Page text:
Shhhh…keep your goals to yourself

Derik Sivers tells us that to not share your goals with other people will make them more likely to be achieved.  This is contrary to everything that I’ve ever heard or read…thus I like it (but I’m also a bit skeptical).

There are some very interesting insights into how the mind works that makes this have some credibility for me (watch the video).   If true, this would have a lot of implications not only for the motivational work that we do, but for motivation theory in general!

I will need to do some more research on this.  Would love to hear your thoughts.

4 thoughts on “Shhhh…keep your goals to yourself

  1. An interesting theory that will appeal to most people but I have to disagree with Derik.

    First, take a look at Robert Cialdini’s book Influence Science and Practice, the chapter on commitment and consistency. The chapter sites study after study that clearly shows people want to be consistent in what they say and do. The chapter clearly details that public commitments are more powerful than private and backs it up with science.

    On a less scientific basis I would point to the many organizations that realize the power of public commitments such as weight watchers and fitness clubs. People succeeding at reaching their goals keeps them in business so they’re motivated to use the best psychological approaches possible.

    Last, consider the mot common “private” commitment – the New Years Eve resolution. How successful are those?

    Again, interesting but despite the study Derik cited I think there’s too much evidence pointing in the other direction.

    Brian

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    1. thelanterngroup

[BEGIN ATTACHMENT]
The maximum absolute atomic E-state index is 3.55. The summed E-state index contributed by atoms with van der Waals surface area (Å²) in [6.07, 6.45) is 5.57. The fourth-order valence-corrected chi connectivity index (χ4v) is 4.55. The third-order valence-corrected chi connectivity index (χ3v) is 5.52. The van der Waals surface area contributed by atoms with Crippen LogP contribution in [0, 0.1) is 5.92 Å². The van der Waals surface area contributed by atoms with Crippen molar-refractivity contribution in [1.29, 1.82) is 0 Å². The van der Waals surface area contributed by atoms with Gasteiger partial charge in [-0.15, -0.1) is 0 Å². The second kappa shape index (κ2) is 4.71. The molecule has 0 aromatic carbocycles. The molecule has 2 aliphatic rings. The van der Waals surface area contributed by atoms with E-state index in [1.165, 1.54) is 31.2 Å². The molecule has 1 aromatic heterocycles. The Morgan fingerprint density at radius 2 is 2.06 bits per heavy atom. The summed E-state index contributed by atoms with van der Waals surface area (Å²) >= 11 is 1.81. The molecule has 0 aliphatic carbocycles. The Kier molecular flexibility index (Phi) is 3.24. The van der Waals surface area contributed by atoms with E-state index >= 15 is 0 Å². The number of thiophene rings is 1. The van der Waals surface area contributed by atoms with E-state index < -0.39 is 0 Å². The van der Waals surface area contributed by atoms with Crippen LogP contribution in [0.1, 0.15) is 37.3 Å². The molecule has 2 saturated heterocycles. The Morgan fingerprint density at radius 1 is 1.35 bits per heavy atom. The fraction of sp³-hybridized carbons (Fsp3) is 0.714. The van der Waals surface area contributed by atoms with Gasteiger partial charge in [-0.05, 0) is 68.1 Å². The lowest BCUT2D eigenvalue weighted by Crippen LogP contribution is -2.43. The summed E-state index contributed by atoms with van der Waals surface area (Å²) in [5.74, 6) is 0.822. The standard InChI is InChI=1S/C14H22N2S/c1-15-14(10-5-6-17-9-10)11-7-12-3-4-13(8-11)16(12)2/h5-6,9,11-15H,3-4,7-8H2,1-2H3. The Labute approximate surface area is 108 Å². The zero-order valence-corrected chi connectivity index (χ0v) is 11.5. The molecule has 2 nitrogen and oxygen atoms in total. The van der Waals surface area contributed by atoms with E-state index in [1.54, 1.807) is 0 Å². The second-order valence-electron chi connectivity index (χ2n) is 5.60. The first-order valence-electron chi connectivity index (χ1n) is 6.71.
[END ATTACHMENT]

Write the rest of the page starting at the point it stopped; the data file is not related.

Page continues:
Brain,

      I agree – I think there is a lot of research out there that shows the consistency is a vital persuader(you point to Cialdini -I just happened to have “Influence – the Psychology of Persuasion on my desk next to my computer). However, I’m interested in this because I can see how there is some credibility to in the dopamine rush we get in publicly stating our goals (i.e., providing pleasurable feeling when we communicate our goal)that influences our behavior. I’m not saying that this influence overcomes the influence of consistency, but I do see that it could have an impact.

      I’m interested to see if there is a way to combine these two psychological aspects in order to improve how persuasive goals can be.

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      1. One thing not mentioned in the initial presentation – follow up communication.

        The study he sites takes place within an hour of the commitment if I remember right. No follow up to the initial “commitment”. Seems a far stretch to extrapolate that study into a “business approach.”

        This is the problem with 90% of TED stuff.

        However, from business goals standpoint – ongoing follow up on the initial commitment, progress to the goal, etc. would take the place of the initial dopamine rush. IMHO.

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      2. thelanterngroup

        Paul,

        Agreed – lots of information regarding the study were left out and need to be investigated further. Not sure if it is applicable, but it makes me want to look at it more to find out.

        Like

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